Friday, 31 May 2019

#12/2019 Factfulness


The book starts with a series of questions about global trends. It's easy yo get them wrong and what Rosling has proven is even more surprising. Apparently, a group of chimpanzees is more likely to get more correct replies than high profile members of elite organizations with worldwide reach. These questions reveal ten factors that impact our perception of the world. It turns out that more often than not, our perception of the world are wrong. This relates, among other issues, to how we see progress (the prevalent view that "things are getting worse"), how we are presented the news (focus on the negative, fear), and how we like to split the world into two (us/them, developed/developing countries).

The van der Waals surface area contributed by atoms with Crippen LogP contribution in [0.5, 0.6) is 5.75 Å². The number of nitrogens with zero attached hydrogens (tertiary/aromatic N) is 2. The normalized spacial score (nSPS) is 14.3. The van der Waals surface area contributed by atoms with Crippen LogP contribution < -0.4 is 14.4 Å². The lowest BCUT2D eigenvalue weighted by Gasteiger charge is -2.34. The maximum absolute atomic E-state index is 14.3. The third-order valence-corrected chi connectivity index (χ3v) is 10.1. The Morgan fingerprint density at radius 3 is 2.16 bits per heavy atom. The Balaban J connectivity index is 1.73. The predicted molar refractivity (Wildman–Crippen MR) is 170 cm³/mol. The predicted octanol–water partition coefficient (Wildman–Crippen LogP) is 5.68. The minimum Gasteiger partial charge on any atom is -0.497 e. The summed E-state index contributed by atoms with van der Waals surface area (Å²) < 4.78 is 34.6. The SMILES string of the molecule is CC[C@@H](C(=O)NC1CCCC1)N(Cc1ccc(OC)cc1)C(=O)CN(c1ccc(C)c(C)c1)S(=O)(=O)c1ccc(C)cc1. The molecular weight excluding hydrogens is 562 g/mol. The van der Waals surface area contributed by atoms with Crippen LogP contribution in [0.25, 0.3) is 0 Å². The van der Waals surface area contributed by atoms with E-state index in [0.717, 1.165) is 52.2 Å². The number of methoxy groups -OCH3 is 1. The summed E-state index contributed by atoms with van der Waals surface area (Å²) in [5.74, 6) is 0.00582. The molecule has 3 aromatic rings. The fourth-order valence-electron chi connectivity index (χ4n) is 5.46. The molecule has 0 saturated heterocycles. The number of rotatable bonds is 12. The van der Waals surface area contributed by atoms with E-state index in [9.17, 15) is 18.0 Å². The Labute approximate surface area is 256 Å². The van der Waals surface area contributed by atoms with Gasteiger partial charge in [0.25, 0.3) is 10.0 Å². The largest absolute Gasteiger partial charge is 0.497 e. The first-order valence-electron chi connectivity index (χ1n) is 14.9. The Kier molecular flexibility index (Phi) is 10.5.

Rosling, using fact-based and logical reasoning, proves that our world is in much better shape than we think. Each of the initial questions is dissected and analyzed using different viewpoints and contrasted with diversified data. Seeing the world from the negative perspective, without taking relevant data and different viewpoints into account, causes us to lose focus and perspective. 
Very good read, this one should be an obligatory book on the reading list for high-school/college students as it encourages independent thinking and promotes fact-based approach to discussion.

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